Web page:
Paul Théberge has taken on a pretty hefty job: documenting the history and direction of music-making and music-consuming technology. If this sounds like an academic tome of doctoral proportions, you might be right - it is clearly a heavily-researched and annotated text. But it's also a pretty interesting read if you are into music technology. Despite being written in 1997, Théberge is able to produce a fascinating ride for anyone interested in the systems behind both popular and experimental music creation.
There are several books that have discussed the development of the Telharmonium, but few have looked into the Electric Sackbut, and even fewer that found the development of Transoniq Hacker magazine as an important addition to the environment. This is also one of the few books that I’ve read that offers as much attention to Dr. T’s software as to the Synclavier. Any Sound isn’t focused just on the companies with full-page ads - it is also focused on the companies that changed musicians’ working lives.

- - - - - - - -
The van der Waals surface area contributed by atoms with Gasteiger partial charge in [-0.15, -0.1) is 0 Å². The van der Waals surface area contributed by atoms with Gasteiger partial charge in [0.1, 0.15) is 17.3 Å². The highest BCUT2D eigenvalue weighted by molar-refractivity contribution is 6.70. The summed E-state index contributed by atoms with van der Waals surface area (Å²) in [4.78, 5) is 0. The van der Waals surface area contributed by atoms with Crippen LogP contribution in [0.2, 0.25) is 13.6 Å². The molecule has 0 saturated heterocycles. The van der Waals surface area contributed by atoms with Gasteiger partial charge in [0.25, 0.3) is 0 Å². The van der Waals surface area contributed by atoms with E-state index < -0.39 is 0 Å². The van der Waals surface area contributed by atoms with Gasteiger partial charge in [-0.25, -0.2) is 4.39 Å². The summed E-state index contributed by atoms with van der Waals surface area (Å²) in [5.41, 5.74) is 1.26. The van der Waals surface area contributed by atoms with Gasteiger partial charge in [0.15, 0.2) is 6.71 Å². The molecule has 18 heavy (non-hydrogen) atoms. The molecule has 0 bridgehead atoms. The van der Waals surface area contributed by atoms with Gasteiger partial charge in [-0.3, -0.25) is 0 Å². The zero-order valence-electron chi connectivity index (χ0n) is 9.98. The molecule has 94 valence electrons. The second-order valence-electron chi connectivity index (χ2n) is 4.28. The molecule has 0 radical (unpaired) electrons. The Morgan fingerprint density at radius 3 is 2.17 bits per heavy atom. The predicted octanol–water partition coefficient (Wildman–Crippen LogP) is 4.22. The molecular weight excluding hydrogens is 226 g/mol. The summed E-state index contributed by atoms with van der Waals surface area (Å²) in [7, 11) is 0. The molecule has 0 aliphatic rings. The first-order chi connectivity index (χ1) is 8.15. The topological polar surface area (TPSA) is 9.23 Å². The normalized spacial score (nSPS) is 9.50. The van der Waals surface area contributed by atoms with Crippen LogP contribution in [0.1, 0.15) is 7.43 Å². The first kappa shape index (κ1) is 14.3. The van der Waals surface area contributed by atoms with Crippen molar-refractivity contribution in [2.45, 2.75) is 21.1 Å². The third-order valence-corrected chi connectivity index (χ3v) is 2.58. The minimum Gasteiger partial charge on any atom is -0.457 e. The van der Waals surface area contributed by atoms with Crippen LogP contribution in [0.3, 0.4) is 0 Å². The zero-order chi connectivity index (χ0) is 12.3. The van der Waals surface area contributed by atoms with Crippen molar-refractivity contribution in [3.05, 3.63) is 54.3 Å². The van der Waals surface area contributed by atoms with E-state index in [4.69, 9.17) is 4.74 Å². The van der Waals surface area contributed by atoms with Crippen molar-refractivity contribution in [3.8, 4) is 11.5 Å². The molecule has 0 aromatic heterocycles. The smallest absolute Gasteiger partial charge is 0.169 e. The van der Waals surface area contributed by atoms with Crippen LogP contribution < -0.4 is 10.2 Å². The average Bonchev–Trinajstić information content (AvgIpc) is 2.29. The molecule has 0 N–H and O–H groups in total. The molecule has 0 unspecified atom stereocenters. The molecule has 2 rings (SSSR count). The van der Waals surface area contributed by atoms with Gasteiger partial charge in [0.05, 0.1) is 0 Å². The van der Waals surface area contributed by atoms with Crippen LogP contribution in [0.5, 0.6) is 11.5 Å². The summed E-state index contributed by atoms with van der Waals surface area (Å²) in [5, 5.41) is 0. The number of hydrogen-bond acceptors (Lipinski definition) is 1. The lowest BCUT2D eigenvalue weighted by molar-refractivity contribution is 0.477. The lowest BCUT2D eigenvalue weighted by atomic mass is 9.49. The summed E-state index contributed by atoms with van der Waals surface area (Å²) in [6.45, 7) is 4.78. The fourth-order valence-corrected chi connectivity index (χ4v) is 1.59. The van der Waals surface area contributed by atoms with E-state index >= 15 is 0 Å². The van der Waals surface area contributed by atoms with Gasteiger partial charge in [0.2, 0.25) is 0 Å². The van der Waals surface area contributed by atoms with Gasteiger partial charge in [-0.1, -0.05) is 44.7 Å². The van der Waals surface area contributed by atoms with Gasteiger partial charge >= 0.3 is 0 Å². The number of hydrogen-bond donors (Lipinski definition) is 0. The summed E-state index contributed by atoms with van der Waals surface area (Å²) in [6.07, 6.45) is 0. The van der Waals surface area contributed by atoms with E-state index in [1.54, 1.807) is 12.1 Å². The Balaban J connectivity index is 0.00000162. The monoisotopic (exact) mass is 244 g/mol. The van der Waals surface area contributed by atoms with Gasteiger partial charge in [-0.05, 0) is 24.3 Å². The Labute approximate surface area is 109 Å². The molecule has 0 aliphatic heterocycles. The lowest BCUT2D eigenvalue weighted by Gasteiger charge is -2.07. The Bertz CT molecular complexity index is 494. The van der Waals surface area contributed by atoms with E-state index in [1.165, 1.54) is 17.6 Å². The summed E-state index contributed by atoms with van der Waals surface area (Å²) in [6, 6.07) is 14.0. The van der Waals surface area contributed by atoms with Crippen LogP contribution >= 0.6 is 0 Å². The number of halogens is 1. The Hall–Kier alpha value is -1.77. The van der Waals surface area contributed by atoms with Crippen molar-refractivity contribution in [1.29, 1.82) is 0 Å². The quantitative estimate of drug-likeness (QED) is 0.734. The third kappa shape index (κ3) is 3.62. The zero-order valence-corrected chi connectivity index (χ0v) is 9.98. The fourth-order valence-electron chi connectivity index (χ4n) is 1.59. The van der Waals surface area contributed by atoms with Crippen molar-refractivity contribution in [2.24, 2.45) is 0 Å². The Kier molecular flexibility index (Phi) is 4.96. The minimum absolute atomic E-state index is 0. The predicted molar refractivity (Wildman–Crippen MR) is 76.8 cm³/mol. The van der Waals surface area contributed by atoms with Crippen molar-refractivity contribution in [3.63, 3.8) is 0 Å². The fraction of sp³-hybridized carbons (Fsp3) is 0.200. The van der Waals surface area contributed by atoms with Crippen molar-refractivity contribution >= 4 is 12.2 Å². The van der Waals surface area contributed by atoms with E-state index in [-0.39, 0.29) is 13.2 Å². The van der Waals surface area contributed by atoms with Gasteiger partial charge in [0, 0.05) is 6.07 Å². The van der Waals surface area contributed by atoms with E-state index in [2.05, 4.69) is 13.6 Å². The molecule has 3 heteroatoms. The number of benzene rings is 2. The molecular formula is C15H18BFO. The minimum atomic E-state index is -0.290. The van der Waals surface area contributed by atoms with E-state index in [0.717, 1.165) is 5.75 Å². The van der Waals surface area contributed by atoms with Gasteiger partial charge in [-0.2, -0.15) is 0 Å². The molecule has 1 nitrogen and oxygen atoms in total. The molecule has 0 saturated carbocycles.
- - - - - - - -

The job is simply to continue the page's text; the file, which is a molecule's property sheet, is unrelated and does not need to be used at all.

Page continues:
It’s the job of historians to determine the winners and losers of history. This isn’t easy in the case of music technology, where very few of the popular devices of the 1980s (let alone the 1950s) bear even a slight resemblance to current technology. But Théberge pulls together strands of related technologies and the personalities behind them to create an interesting blend of technological history and pop culture.